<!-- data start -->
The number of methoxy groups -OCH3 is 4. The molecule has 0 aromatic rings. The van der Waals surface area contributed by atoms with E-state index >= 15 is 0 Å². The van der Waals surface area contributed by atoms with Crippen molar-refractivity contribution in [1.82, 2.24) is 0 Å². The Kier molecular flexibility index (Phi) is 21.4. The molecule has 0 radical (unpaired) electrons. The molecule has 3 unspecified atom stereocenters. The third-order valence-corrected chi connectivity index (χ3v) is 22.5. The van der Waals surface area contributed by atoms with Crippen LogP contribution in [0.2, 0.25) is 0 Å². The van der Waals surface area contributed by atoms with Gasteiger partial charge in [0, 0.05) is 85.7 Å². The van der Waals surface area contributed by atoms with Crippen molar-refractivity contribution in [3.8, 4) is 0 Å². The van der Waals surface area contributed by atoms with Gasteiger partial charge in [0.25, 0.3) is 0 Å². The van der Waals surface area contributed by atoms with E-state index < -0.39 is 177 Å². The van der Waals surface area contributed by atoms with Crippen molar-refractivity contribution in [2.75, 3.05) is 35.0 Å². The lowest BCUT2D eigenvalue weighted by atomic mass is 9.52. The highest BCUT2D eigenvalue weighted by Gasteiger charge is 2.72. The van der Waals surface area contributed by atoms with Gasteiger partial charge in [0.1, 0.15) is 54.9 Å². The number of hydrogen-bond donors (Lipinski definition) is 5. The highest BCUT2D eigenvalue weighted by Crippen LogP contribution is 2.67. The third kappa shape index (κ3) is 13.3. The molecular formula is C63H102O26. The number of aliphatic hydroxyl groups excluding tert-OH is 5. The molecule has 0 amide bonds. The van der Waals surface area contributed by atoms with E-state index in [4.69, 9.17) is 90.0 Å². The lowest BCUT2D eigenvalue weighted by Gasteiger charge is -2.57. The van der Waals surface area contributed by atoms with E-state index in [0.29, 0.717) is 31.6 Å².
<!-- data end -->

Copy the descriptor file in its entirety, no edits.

The number of methoxy groups -OCH3 is 4. The molecule has 0 aromatic rings. The van der Waals surface area contributed by atoms with E-state index >= 15 is 0 Å². The van der Waals surface area contributed by atoms with Crippen molar-refractivity contribution in [1.82, 2.24) is 0 Å². The Kier molecular flexibility index (Phi) is 21.4. The molecule has 0 radical (unpaired) electrons. The molecule has 3 unspecified atom stereocenters. The third-order valence-corrected chi connectivity index (χ3v) is 22.5. The van der Waals surface area contributed by atoms with Crippen LogP contribution in [0.2, 0.25) is 0 Å². The van der Waals surface area contributed by atoms with Gasteiger partial charge in [0, 0.05) is 85.7 Å². The van der Waals surface area contributed by atoms with Crippen molar-refractivity contribution in [3.8, 4) is 0 Å². The van der Waals surface area contributed by atoms with Gasteiger partial charge in [0.25, 0.3) is 0 Å². The van der Waals surface area contributed by atoms with E-state index < -0.39 is 177 Å². The van der Waals surface area contributed by atoms with Crippen molar-refractivity contribution in [2.75, 3.05) is 35.0 Å². The lowest BCUT2D eigenvalue weighted by atomic mass is 9.52. The highest BCUT2D eigenvalue weighted by Gasteiger charge is 2.72. The van der Waals surface area contributed by atoms with Gasteiger partial charge in [0.1, 0.15) is 54.9 Å². The number of hydrogen-bond donors (Lipinski definition) is 5. The highest BCUT2D eigenvalue weighted by Crippen LogP contribution is 2.67. The third kappa shape index (κ3) is 13.3. The molecular formula is C63H102O26. The number of aliphatic hydroxyl groups excluding tert-OH is 5. The molecule has 0 amide bonds. The van der Waals surface area contributed by atoms with E-state index in [4.69, 9.17) is 90.0 Å². The lowest BCUT2D eigenvalue weighted by Gasteiger charge is -2.57. The van der Waals surface area contributed by atoms with E-state index in [0.29, 0.717) is 31.6 Å².